It is of increasing interest to define the receptor subtypes mediating glutamatergic signalling to oligodendrocyte lineage cells, and their subcellular location. It was originally believed that ischaemic damage to oligodendrocytes and their precursors resulted solely from the activation of AMPA/KA receptors, but increasing evidence implicates NMDA (N-methyl D-aspartate) receptors as well. Applying glutamate or NMDA activates NMDA receptor- as well as AMPA/KA receptor-mediated currents in the cells [6,15,17,21]. In ischaemia, activation of NMDA receptors is partly responsible for damage to developing OPCs  and to the myelinating processes of oligodendrocytes [22,23], and (along with KA receptor activation) contributes to retraction of the paranodal folds from the node of Ranvier , raising the question of whether glutamate receptors are preferentially localized at the paranodal folds of the myelin. However, the extent to which blocking NMDA receptors preserves the function of myelinated axons after ischaemia requires further investigation [25,26]. The NMDA receptors involved show less Mg2+-block than neuronal NMDA receptors , suggesting that they have an unusual subunit composition [6,22,23]. Surprisingly, given these results, transcriptome analysis  indicates that although NMDA receptors are expressed in OPCs, their expression at the mRNA level drops to low levels as the cells mature into myelinating oligodendrocytes, yet immunocytochemistry suggests that NMDA receptors are present both on the myelinating processes of oligodendrocytes [6,22,23] and on developing oligodendrocyte precursors . A similar downregulation of AMPA receptors with development has also been reported [15,16].
NMDA receptors do not seem to contribute to synaptic currents evoked in OPCs by neuronal activity [7,8,15,16], raising the question of what their physiological function may be. One suggestion, based on experiments in which dorsal root ganglion cells are myelinated by OPCs in culture, is that the growth factor neuregulin produces a switch in the mode of myelination by OPCs: without neuregulin added to the culture medium myelination is independent of neuronal activity and glutamate release, while with neuregulin added myelination depends both on action potentials and on activation of NMDA receptors . Myelination is generally thought to depend on action potentials , but myelination of fixed axons (which clearly have no action potentials) has also been reported  and this may correspond to the activity-independent mode of myelination seen in these studies.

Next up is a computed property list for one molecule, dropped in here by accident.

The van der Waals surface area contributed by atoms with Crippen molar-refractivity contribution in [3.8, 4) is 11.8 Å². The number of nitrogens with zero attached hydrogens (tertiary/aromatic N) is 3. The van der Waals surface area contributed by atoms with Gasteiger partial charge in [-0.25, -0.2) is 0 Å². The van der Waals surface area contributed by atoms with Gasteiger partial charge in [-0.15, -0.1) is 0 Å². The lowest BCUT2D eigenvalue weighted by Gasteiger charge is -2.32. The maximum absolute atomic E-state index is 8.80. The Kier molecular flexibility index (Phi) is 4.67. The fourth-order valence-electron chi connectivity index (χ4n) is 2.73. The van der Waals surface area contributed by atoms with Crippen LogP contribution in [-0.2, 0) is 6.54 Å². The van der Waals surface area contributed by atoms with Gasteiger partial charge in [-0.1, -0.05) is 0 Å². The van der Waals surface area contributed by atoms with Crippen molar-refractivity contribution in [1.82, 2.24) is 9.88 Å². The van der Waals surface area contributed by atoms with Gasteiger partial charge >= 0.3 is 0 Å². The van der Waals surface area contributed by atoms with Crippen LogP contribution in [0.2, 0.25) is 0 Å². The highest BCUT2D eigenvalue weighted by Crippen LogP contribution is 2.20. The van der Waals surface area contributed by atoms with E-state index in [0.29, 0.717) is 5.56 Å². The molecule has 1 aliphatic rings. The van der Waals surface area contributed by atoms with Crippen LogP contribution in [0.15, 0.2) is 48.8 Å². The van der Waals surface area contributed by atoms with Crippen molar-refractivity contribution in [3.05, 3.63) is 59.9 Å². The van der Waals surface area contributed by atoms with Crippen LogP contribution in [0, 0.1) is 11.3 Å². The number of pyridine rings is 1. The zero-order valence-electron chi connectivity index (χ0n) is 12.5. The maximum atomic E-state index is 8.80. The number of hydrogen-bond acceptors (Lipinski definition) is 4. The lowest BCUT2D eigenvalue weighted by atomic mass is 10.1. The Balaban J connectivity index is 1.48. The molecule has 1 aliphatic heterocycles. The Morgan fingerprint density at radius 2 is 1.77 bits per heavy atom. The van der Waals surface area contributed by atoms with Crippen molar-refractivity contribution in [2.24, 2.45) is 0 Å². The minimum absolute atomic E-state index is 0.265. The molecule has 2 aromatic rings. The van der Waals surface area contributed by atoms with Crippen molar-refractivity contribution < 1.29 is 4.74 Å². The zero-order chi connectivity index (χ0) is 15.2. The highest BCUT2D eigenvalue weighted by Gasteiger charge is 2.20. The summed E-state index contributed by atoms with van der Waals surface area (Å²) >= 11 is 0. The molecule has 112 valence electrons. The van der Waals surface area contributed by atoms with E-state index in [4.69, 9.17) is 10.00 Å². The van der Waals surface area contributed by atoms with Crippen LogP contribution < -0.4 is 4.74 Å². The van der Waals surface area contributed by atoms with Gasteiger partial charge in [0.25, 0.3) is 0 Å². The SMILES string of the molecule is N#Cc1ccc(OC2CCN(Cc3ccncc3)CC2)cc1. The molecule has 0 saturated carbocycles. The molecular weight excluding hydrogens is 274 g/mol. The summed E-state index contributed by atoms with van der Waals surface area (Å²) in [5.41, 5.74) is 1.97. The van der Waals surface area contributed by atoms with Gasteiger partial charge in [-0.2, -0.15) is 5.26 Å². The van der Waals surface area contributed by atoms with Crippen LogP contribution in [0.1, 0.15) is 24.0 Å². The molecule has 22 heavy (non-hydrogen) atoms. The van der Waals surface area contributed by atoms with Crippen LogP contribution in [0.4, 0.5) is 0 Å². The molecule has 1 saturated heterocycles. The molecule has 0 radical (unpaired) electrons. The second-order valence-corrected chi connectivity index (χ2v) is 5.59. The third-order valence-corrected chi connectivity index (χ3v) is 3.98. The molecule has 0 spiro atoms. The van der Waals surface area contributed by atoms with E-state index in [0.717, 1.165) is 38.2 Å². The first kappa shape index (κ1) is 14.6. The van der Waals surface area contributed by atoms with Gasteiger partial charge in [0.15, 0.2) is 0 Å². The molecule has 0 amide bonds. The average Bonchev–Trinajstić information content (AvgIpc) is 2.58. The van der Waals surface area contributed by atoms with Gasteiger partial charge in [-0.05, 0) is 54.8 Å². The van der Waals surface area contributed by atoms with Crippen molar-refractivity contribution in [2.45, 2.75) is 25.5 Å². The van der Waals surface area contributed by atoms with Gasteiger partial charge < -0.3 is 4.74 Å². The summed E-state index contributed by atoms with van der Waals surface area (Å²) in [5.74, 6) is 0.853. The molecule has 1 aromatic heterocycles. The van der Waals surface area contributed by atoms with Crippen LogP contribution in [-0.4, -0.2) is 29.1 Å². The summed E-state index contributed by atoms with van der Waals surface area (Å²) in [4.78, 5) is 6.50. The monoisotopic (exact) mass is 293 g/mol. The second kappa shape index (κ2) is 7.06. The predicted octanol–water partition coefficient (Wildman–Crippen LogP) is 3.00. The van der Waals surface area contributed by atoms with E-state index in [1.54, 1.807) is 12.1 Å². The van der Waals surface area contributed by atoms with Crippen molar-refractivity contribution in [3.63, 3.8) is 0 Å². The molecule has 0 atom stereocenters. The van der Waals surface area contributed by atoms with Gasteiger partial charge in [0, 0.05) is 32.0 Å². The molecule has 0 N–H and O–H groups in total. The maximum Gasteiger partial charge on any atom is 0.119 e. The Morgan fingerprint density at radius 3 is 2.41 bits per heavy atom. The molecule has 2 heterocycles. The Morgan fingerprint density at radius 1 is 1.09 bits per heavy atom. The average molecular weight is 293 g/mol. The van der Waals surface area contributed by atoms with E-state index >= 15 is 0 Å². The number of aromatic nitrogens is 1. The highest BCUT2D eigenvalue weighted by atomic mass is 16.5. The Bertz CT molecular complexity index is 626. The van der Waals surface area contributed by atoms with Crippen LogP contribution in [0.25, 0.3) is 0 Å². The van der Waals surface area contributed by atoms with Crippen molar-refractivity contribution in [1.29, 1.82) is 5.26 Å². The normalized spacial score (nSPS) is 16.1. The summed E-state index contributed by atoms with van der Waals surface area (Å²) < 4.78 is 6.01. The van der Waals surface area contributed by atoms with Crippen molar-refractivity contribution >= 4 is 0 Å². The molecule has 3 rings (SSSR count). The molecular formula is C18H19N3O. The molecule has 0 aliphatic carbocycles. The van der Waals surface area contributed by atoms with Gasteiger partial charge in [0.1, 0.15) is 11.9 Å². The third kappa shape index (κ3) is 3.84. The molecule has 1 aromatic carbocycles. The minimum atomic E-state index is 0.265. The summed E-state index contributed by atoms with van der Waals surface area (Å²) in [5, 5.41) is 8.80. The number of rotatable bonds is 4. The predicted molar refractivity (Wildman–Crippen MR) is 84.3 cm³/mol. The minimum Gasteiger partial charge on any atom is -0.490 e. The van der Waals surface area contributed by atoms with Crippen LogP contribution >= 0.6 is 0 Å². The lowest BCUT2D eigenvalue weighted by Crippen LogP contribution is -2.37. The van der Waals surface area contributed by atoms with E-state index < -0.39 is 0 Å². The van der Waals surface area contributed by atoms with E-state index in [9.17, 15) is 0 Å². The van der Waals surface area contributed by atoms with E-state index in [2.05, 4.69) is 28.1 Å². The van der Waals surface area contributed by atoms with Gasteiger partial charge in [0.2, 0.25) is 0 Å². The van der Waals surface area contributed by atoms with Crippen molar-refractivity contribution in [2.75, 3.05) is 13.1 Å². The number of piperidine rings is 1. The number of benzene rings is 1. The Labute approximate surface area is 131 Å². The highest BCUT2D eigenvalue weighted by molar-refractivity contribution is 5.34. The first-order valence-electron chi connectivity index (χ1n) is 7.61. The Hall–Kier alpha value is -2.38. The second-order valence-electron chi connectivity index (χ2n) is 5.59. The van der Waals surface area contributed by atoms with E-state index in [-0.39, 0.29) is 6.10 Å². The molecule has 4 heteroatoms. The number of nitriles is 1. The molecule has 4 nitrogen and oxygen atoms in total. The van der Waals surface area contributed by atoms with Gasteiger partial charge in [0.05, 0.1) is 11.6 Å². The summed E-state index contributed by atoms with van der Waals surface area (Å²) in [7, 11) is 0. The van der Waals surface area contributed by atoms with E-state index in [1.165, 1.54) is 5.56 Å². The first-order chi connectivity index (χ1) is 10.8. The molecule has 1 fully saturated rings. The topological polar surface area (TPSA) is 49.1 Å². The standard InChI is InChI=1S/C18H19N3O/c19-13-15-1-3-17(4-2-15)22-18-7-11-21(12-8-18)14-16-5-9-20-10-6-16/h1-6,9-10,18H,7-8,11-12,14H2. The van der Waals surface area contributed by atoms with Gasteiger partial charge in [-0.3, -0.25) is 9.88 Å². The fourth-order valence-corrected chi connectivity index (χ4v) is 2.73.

In addition to ionotropic glutamate receptors, developing oligodendrocytes in culture and in vivo express metabotropic glutamate receptors (mGluRs), particularly mGluR5, which is downregulated as the cells mature [27,31-33]. The function of these receptors is unclear but, in cultured OPCs, activation of group 1 mGluRs (presumably mGluR5) raises [Ca2+]i , leads to the release of brain-derived neurotrophic factor  (which could promote myelin formation), and reduces both excitotoxic damage to the cells and apoptosis induced by staurosporine [32,33,35].
Considerable work will be required to establish the true function of glutamatergic signalling to oligodendrocyte lineage cells. Genetic engineering in mice will provide some insight into the roles of particular glutamate receptor subtypes. However, for a phenomenon as important as myelination, it is likely that several mechanisms will operate in parallel, and with functional redundancy in place mutant phenotypes may not be informative. There are several crucial aspects of neuron-to-glia signalling that we need to establish. Is it only the glutamate that is released at synapses onto OPCs that is functionally relevant, or can tonic activation of high-affinity NMDA receptors also modulate cell function? What is the role of glutamate transporters, which are reported either to generate a large current in mature oligodendrocytes [15,16] or to greatly reduce the glutamate-evoked current ? What are the pathways downstream of glutamate receptors that control OPC development and myelination, and does this signalling contribute to determining whether OPCs develop into oligodendrocytes, or into astrocytes or neurons [36-38]? Do these pathways also function to maintain myelination in the adult animal? Are there functions of glutamatergic signalling other than regulation of oligodendrocyte development? Does glutamate signalling play a role in the formation of the glial scar in pathology, or in remyelination, since adult OPCs receive glutamatergic synaptic input as they migrate during remyelination ?
The authors declare that they have no competing interests.
Research in the authors’ labs is supported by the Wellcome Trust, the EU (Leukotreat, Neuropromise, Neuron-Glia Interactions in Nerve Development and Disease [NGIDD]), the European Research Council, the German Federal Ministry of Education and Research (BMBF) (Leukonet), and the German Research Foundation (DFG) (Center for Molecular Physiology of the Brain [CMPB], SFB/TR43).